[…] Source: Outside In […]

    Posted on June 9th, 2014 at 8:24 pm Reply | Quote
  • VXXC Says:

    Why it’s embarrassing even to be associated via the Internet with such characters.

    [Reply]

    Posted on June 9th, 2014 at 10:35 pm Reply | Quote
  • fotrkd Says:

    @ Most of the above

    Re-read:

    When construed as a consideration of causality, relating a conception of ‘free will’ to naturalistic models of physical determination, the battle lines seem to divide religious tradition from modern science. Yet …

    And then re-construe.

    admin – I’m struggling to grasp eternity (which seems reasonable). Are we going to get more than a prelude?

    [Reply]

    admin Reply:

    Lots of prelude … then something (Gnon willing).

    [Reply]

    Posted on June 9th, 2014 at 10:40 pm Reply | Quote
  • MLR Says:

    I feel I’m way in over my head on this, but if I come at it from another angle (you all have the more … philosophically articulate angle covered, so I’ll go in a more narrative direction), maybe there’ll be something someone here can make something more of.

    The best conception of free will I’ve come across was told as a story of an old bald man. He lifted his hand in the air and said aloud, “If there be a God in Heaven, let Him bring my hand down.” And in that moment, a fly came and landed on his head…

    Perhaps not adequate to the task, here, but it’s been MY answer to the matter of free will as I struggled with the theology of (first) Catholicism, and (later) Baptist fundamentalism, all of which seemed to place so much emphasis on this notion of “free will,” which never settled well with me. I was convinced from the earliest age I can remember that God must have some “extra” bit of truth He was holding back from those who claimed to be His followers.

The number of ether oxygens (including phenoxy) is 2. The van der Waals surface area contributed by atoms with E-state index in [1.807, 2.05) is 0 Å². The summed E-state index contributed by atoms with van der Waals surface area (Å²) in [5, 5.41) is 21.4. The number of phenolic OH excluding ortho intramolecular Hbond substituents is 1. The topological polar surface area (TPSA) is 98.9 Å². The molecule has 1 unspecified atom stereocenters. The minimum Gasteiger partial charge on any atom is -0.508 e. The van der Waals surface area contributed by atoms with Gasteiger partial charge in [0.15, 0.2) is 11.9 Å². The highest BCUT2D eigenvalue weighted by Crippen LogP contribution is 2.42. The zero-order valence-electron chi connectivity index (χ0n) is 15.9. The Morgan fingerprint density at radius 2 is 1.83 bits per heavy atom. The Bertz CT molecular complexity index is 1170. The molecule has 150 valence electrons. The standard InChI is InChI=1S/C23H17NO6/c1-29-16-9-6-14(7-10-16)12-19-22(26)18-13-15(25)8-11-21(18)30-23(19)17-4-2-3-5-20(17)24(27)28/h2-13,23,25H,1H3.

I’ve since arrived at a set of understandings. First, that we have, in some sense, a characteristic that sets us apart from the angels and the beasts, what could be called “free will,” but that it responds to the strongest force place on us (the fly landing on a bald head); second, that God is in control of those forces, and that He guides those forces in the interest of His perfect plan for each of us; third, that that perfect plan is to guide us to Apokatastasis – the final restoration – of all, to God, through Christ; lastly (as it applies to the scope of this discussion), that this understanding can only be arrived at as a function of the Holy Spirit, who imparts understanding to each of us as befits our part in that perfect plan, that understanding of Christ’s salvific Act is not for you to understand as a function of your logic or brain, but will happen – perhaps after you’ve died – in His good time, that He is the “author and finisher of your faith.”